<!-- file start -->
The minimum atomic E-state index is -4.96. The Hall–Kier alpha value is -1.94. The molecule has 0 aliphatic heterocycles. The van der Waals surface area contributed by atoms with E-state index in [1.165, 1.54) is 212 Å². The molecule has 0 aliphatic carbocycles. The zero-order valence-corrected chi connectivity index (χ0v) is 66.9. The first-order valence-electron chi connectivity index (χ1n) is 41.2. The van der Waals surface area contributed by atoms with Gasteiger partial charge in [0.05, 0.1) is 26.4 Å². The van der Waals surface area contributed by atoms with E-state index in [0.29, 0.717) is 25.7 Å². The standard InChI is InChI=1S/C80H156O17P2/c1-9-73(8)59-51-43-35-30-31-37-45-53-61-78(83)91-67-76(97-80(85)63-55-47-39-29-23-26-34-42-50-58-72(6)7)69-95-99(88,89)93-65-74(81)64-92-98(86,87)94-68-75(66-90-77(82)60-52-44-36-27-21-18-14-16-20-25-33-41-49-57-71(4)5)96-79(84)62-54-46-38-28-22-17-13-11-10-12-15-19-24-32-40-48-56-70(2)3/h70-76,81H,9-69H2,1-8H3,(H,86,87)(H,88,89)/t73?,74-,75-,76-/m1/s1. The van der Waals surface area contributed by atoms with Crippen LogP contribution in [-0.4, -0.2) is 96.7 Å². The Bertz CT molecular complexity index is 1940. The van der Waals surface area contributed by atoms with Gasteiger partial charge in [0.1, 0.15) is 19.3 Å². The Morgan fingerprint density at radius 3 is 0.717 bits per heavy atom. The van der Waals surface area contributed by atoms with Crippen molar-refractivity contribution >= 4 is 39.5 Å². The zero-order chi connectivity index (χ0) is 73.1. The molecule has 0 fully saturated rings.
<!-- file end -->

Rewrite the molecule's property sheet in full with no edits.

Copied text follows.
The minimum atomic E-state index is -4.96. The Hall–Kier alpha value is -1.94. The molecule has 0 aliphatic heterocycles. The van der Waals surface area contributed by atoms with E-state index in [1.165, 1.54) is 212 Å². The molecule has 0 aliphatic carbocycles. The zero-order valence-corrected chi connectivity index (χ0v) is 66.9. The first-order valence-electron chi connectivity index (χ1n) is 41.2. The van der Waals surface area contributed by atoms with Gasteiger partial charge in [0.05, 0.1) is 26.4 Å². The van der Waals surface area contributed by atoms with E-state index in [0.29, 0.717) is 25.7 Å². The standard InChI is InChI=1S/C80H156O17P2/c1-9-73(8)59-51-43-35-30-31-37-45-53-61-78(83)91-67-76(97-80(85)63-55-47-39-29-23-26-34-42-50-58-72(6)7)69-95-99(88,89)93-65-74(81)64-92-98(86,87)94-68-75(66-90-77(82)60-52-44-36-27-21-18-14-16-20-25-33-41-49-57-71(4)5)96-79(84)62-54-46-38-28-22-17-13-11-10-12-15-19-24-32-40-48-56-70(2)3/h70-76,81H,9-69H2,1-8H3,(H,86,87)(H,88,89)/t73?,74-,75-,76-/m1/s1. The van der Waals surface area contributed by atoms with Crippen LogP contribution in [-0.4, -0.2) is 96.7 Å². The Bertz CT molecular complexity index is 1940. The van der Waals surface area contributed by atoms with Gasteiger partial charge in [0.1, 0.15) is 19.3 Å². The Morgan fingerprint density at radius 3 is 0.717 bits per heavy atom. The van der Waals surface area contributed by atoms with Crippen molar-refractivity contribution >= 4 is 39.5 Å². The zero-order chi connectivity index (χ0) is 73.1. The molecule has 0 fully saturated rings.